(Bloomberg) -- America’s biggest meat company is the latest to come under investor pressure to conduct an independent racial equity audit.

Tyson Foods Inc. should assess whether its policies and practices impact communities of color, according to a shareholder proposal from American Baptist Home Mission Society. Concerns include everything from a lack of opportunity for promotions for minorities, to allegations of discrimination and harrassment at the company. Tyson said it has established programs to support minorities, and even hired a chief diversity, equity and inclusion officer.

Recommendations for racial equity audits emerged in the last proxy-voting season following the civil unrest fueled by the murder of George Floyd last year. Investors filed resolutions with companies from Amazon.com Inc. to JPMorgan Chase & Co. to investigate whether their businesses were perpetuating racial discrimination. While the resolutions failed to pass, they garnered substantial support -- 44% of votes in Amazon’s case -- and some companies like BlackRock Inc. agreed to conduct them. Starbucks Corp. and Airbnb Inc. already completed such audits.

It’s no surprise the meat industry is a target for such proposals. It relies on large numbers of minorities and immigrants for the grueling and sometimes dangerous work of slaughtering animals. When those meat plants became early hotspots in the Covid-19 outbreak last year, worker advocates complained that the disparities in the outbreak amounted to racial discrimination. Tyson said it has vigorously sought to protect its workers from the virus, spending $700 million to combat outbreaks and hiring a chief medical officer. 

Tyson has had its share of diversity headaches. The company was accused of misleading interpreters about the severity of the virus outbreak at an Iowa pork plant and fired managers accused of betting on how many workers would get sick.

In a statement to Bloomberg, Tyson said it was reviewing the shareholder proposal. It said claims about the interpreters were part of a pending lawsuit, and that the company “worked hard to provide coronavirus training and education in multiple languages to our team members to help ensure they’re safe.”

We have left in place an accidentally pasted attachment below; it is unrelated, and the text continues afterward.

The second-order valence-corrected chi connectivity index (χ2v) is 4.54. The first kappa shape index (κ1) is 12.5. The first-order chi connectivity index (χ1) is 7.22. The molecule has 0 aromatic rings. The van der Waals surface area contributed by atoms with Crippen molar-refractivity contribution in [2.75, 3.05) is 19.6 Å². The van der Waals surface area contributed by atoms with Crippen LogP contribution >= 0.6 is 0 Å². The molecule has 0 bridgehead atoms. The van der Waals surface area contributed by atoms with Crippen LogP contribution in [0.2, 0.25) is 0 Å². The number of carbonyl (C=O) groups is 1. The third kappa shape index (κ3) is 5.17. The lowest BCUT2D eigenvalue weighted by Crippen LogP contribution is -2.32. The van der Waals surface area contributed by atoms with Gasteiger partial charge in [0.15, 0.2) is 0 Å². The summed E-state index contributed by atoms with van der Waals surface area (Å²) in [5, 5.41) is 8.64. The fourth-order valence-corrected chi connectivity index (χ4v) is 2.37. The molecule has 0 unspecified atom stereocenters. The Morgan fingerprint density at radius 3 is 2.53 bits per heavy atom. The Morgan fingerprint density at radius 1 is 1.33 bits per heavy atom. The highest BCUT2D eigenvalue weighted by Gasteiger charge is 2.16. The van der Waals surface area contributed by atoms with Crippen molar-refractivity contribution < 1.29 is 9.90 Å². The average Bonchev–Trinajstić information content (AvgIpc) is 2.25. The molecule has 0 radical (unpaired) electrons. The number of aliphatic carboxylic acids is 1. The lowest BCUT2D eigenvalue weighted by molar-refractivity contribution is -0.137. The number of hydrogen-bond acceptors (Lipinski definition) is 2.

“The diversity of our workforce is one of the things that makes us proudest,” Tyson said, with 27% of employees Hispanic or Latino, 25% black and 11% Asian American, speaking 50 different languages. Tyson said it offers workers free language classes, and has a career-development program that gives front-line workers free training and workforce certifications. 

In June, Tyson hired its first chief diversity, equity and inclusion officer to make sure each level of employment is diversified.

ABHMS co-filed the proposal last month with 16 other investors including Sisters of the Good Shepherd, Province of New York and Sisters of St. Francis of Philadelphia. 

Based in King of Prussia, Pennsylvania, ABHMS has been a Tyson investor since 2005, and its Common Investment Fund managed $255 million at the end of last year. In the resolution, the investor asked the meat producer to identify and recommend steps to eliminate business activities that further systemic racism and include input from impacted workers.

“Tyson is the focus of allegations of workplace racial discrimination and harassment and has a poor record of racial diversity on its board of directors,” David Moore, director of investments at ABHMS, said in an emailed statement. The proposal will “further the discussion about the racial equity impacts of Tyson’s business activities,” he said. 

Of Tyson’s 14 board members, two are people of color and four are women.

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